Sunflower School Principal Janet Broers will be honored next week in Washington as one of the distinguished principals in the United States for 1998.
One look in Sunflower School Principal Janet Broers' office and it's obvious she's tuned into her students.
Their artwork adorns her office walls and sits atop her desk.
Gifts the students have given her decorate her work space and her door is open, allowing free access to her desk as she works.
Broers' dedication isn't just obvious to the students at her school. It's apparent to her peers as well.
Broers has been named one of 61 recipients of the 1998 National Distinguished Principals award by the U.S. Department of Education and the National Association of Elementary School Principals (NAESP).
She and the other principals will be honored with an awards banquet Oct. 9 in Washington, D.C.
Broers received the 1997 Kansas Association of Elementary School Principals award, making her the Kansas nominee for the national award.
``I knew I had been nominated, but there are a lot of good people who are principals and they work very hard,'' she said.
Broers is the first Lawrence principal to receive the national award.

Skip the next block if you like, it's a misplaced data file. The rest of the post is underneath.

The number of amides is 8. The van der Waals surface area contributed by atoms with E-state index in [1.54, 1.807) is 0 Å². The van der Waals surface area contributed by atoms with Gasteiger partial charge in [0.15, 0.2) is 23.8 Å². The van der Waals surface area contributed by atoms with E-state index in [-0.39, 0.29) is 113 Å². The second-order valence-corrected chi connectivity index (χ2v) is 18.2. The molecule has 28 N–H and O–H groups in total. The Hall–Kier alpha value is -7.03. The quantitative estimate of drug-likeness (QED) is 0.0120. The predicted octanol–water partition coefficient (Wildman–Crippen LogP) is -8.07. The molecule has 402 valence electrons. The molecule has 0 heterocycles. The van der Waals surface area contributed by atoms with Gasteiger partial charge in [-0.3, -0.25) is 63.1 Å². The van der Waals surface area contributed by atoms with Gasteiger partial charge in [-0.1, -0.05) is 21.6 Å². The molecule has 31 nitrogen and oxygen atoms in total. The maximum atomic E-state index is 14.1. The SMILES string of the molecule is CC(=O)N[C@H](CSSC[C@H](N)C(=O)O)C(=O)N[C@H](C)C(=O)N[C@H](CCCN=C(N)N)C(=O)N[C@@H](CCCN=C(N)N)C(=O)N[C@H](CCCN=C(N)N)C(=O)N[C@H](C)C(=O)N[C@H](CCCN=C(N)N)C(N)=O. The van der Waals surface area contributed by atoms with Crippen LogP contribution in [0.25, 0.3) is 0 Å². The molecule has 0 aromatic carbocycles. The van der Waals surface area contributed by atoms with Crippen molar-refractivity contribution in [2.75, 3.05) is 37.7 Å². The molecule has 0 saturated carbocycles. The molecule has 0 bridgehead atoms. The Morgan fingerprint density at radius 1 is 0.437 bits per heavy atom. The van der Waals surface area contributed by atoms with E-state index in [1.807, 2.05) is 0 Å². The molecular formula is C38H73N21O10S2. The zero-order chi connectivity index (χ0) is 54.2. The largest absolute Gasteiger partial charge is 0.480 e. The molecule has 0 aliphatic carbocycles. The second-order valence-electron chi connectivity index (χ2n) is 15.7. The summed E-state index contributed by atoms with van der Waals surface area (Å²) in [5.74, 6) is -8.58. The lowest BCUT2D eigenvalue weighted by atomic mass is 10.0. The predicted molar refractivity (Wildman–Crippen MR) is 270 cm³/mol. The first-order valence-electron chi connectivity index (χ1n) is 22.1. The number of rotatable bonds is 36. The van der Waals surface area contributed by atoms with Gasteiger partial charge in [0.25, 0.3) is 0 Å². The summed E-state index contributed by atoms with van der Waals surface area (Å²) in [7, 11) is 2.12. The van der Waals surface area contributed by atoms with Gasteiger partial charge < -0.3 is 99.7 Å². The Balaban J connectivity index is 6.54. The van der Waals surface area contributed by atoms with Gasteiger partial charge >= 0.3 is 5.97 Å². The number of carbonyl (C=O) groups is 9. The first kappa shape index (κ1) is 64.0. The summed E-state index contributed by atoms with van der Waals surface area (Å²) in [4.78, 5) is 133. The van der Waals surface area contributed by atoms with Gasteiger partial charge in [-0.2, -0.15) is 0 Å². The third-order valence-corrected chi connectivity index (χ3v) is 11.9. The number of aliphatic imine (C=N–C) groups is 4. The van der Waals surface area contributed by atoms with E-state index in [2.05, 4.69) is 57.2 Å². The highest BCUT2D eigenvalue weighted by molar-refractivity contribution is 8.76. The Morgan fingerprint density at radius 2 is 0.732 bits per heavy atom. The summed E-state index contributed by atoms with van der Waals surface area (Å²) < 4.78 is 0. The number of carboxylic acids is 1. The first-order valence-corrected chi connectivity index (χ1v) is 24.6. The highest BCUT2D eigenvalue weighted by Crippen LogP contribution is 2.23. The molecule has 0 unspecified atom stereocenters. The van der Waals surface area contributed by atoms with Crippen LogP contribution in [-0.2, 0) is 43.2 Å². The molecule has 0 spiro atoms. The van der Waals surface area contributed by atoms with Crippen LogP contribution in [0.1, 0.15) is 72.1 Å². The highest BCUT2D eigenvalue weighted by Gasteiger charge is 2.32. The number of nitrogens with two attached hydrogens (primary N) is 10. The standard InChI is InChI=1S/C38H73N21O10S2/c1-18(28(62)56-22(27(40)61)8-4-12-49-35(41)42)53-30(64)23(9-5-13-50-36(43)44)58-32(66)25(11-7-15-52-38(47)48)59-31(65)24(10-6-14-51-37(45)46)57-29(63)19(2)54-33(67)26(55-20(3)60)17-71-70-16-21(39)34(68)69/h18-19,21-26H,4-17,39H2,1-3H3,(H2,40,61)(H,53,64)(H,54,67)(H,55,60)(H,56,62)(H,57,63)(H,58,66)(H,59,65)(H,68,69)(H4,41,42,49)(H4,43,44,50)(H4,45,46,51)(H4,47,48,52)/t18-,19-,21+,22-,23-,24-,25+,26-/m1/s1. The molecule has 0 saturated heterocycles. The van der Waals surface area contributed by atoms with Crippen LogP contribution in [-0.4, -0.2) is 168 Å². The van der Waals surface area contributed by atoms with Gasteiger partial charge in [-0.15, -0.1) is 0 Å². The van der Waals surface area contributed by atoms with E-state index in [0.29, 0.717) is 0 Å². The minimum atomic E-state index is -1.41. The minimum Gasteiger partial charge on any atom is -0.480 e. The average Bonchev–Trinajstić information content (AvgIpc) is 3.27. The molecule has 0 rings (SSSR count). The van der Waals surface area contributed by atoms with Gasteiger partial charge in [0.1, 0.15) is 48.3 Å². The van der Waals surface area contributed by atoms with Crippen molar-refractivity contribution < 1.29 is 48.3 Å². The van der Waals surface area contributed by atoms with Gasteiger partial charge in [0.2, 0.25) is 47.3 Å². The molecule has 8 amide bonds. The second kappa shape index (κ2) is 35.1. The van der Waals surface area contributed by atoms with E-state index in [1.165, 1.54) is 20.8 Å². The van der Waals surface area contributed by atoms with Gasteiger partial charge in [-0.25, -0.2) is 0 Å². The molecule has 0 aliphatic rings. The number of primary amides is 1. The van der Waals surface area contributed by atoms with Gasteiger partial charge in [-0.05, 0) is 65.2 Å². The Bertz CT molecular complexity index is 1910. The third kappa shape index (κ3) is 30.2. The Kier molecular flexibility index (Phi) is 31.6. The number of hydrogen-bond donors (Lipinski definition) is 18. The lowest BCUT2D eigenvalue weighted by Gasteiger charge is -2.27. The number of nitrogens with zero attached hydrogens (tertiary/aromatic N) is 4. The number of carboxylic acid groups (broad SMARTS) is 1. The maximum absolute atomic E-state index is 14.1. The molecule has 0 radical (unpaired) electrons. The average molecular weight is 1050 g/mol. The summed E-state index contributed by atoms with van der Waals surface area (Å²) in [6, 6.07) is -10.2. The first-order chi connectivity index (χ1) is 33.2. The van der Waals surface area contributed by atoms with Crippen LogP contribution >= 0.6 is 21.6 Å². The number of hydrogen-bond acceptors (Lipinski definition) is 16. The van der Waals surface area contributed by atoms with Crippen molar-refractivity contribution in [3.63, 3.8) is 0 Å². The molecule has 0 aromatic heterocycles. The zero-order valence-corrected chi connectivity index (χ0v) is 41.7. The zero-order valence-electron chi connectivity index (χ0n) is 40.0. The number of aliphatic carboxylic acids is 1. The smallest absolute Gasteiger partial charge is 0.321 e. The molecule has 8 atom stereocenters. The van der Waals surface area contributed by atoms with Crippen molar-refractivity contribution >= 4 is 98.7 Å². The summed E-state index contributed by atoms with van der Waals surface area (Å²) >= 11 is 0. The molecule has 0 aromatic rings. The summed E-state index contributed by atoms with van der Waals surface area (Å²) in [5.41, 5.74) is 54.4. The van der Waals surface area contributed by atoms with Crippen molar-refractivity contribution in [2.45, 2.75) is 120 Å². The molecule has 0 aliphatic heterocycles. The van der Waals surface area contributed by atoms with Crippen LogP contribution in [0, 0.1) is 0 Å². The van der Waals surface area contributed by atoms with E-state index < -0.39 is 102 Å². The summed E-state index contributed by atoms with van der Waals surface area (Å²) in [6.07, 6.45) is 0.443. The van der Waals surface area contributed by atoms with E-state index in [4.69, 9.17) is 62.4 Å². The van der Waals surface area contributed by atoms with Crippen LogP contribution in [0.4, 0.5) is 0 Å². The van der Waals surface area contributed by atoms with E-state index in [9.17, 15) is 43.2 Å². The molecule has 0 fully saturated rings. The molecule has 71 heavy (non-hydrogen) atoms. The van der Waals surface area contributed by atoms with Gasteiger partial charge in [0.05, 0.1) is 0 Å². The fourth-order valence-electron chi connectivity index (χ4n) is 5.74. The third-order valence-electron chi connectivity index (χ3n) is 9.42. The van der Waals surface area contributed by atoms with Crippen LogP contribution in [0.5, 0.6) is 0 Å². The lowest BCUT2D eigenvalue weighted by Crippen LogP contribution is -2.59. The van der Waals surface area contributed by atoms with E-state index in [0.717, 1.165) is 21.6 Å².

She began her career as a principal at Cordley School 13 years ago, and moved to Sunflower when it opened five years ago.
Prior to that she taught in Shawnee Mission, Blue Valley and Doniphan County schools, covering everything from home economics to special education.
Broers spent so much time in the classroom, she didn't think of moving to the administrative side until a principal she taught under at Blue Valley suggested it.
``I said, `I don't want to do that,''' Broers said.
Her principal convinced her to take Kansas University professor George Crawford's course, ``The Principalship.''
``I took the course and then I decided I was interested,'' Broers said.
It turned out she wasn't just interested; she is heavily involved in the lives of her students.
She encourages students to drop by and take advantage of her open-door policy.
``She likes good news to be shared,'' Sunflower first/second-grade teacher Jacque Shipstead said. ``She talks to students about coming to the principal's office to talk about good things.''
Broers also creates an atmosphere conducive to learning, Shipstead said.
``She's very professional and cares about the community of the school and staff,'' she said. ``She came here with a plan for a great school and has carried through.''
Broers said her most effective teaching tool is also the most basic: planning what's best for the students at her school.
Broers said her goal is to create an atmosphere where students feel comfortable and want to learn.
``I want to give them the confidence to achieve things they might not otherwise,'' she said.
NAESP represents 27,000 elementary and middle school principals nationwide. The program to honor outstanding principals began in 1984 and recognizes individuals who make outstanding contributions to their schools and communities.
-- JL Watson's phone message number is 832-7145. Her e-mail address is email@example.com.